Yes, I understand that Athfest was partially created to bring tourists into town during the traditionally slow summer season but I maintain my right to be annoyed by the extreme heat and humidity that the current setup creates. Were we watching a ton of bands and pursuing the artist stalls in a grassy field or indoors somewhere I would have little to complain about. But once again we’re having a music festival during one of the hottest and most humid parts of the year in the street. There’s only so much that can be done to mitigate the heat coming from all sides (including below) and the sheer dampness that will settle over everything.
I don’t have a solution to any of this. Like I said, I’m just here to grouse about it. Moving the festival to any other time of year would defeat the purpose of a summer festival. While the indoor shows are, well, indoors, they’re a small paid portion of the event that happens well after dark. If you go to Athfest during the day, you’re gonna have to fight the heat. So here’s some things I need you to know about tackling Athfest.
LEAVE YOUR DOG AT HOME – Seriously. Every year I watch a dozen or so folks bring their dogs to Athfest for the day and the poor animal is sitting on the hot sidewalk/roadway with no protection, being blasted by noise. Unless you’re carting your fur kid around in a wagon or something similar, it is TOO HOT on the concrete for their paw pads and you should leave them at home. I promise, they’ll be fine. Your pillows and toilet paper not so much but that’s a different problem.
DRINK WATER CONSTANTLY – “But then I’ll have to go to the bathroom and I don’t want to use a port-a-john!” Trust me, at the rate you’re gonna sweat you will not be visiting the facilities as often as you think. If a port-a-john is an absolute no go for you, consider getting a three for one situation going where you go into a local restaurant, order food (AND WATER), use their bathroom, and then enjoy your meal in the air conditioning. AND you’ll be out of the sun so that’s one less application of sunblock!
TAKE COVER – You’ll need shade and lots of it next weekend. If you’re not the type to spend the entire time under the beer tent, make sure you’re covered in something to ward off the deadly sun lasers. I’m not joking. Skin cancer kills. So if you’re not slathered in sunscreen and reapplying it constantly, you need to be wearing sleeves. Wear a hat! Your scalp can get burned. Wear sunglasses because eyesight damage is a thing as well! If you’re feeling faint or have noticed you’ve stopped sweating, hightail it to a medical tent and get checked out. I’ve had heat exhaustion and heat stroke before. Not a great time.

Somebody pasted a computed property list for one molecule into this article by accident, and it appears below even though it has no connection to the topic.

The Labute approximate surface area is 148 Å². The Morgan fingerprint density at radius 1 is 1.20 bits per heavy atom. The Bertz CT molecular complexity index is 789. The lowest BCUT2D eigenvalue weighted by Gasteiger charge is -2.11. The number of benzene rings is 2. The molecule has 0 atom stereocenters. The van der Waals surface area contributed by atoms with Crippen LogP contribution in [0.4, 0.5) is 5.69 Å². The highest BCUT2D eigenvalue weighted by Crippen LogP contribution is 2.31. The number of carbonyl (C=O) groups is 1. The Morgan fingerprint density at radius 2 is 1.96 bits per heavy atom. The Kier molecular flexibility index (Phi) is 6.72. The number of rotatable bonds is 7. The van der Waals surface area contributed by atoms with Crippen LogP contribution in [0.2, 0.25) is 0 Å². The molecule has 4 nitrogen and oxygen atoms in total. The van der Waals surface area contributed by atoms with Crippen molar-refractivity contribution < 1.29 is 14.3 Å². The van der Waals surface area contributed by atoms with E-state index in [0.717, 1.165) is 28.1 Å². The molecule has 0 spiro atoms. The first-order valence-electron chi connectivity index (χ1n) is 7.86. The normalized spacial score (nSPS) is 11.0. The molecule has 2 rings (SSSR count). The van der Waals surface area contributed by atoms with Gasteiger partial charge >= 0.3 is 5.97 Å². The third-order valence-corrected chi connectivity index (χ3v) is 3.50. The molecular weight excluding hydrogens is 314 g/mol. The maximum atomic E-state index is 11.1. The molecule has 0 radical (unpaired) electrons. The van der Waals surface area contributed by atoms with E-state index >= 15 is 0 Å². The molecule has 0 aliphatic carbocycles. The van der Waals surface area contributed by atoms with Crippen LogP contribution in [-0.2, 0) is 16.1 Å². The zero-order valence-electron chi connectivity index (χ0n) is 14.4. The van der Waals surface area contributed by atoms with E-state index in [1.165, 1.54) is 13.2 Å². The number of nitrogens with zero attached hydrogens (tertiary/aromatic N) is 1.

PROTECT YOUR HEARING – Wear earplugs. “But I won’t be able to hear the music!” Yes, yes you will. Ask any of us music folk about our tinnitus. Avoid our fate of EEEEEEEEEEEEEEE in the ear for the rest of our lives by protecting your hearing with some nifty earplugs.
PLAN AHEAD – In years past I would collect all the bands playing Athfest and devise little schedules based on genre, time, etc. Thankfully Athfest has upgraded its website and now does all that work for you! But it still pays to plan ahead. If you’ve got clashing shows or are afraid you might be too tired to catch a band, consider doing a quick search to see if that artist has announced shows for later in the summer or fall. That way you can take a small break without feeling like you’re going to miss everything. Pacing yourself is key. Also consider buying some merch while you’re out and about. Any little thing helps!
A friend and former Athfest organizer has added these to our list:
ASK FOR HELP IF YOU NEED IT. Any law enforcement officer or AthFest volunteer will be happy to help if you find yourself (or a friend) in need of assistance.
KNOW THE SIGNS OF HEAT EXHAUSTION AND HEAT STROKE. Heat exhaustion: skin suddenly goes clammy, gray, and looks shriveled. The body is directing all its resources to cooling the brain. Heat stroke: skin turns cherry red, person stops sweating. Heat stroke is a serious medical emergency: find the nearest doctor or EMT.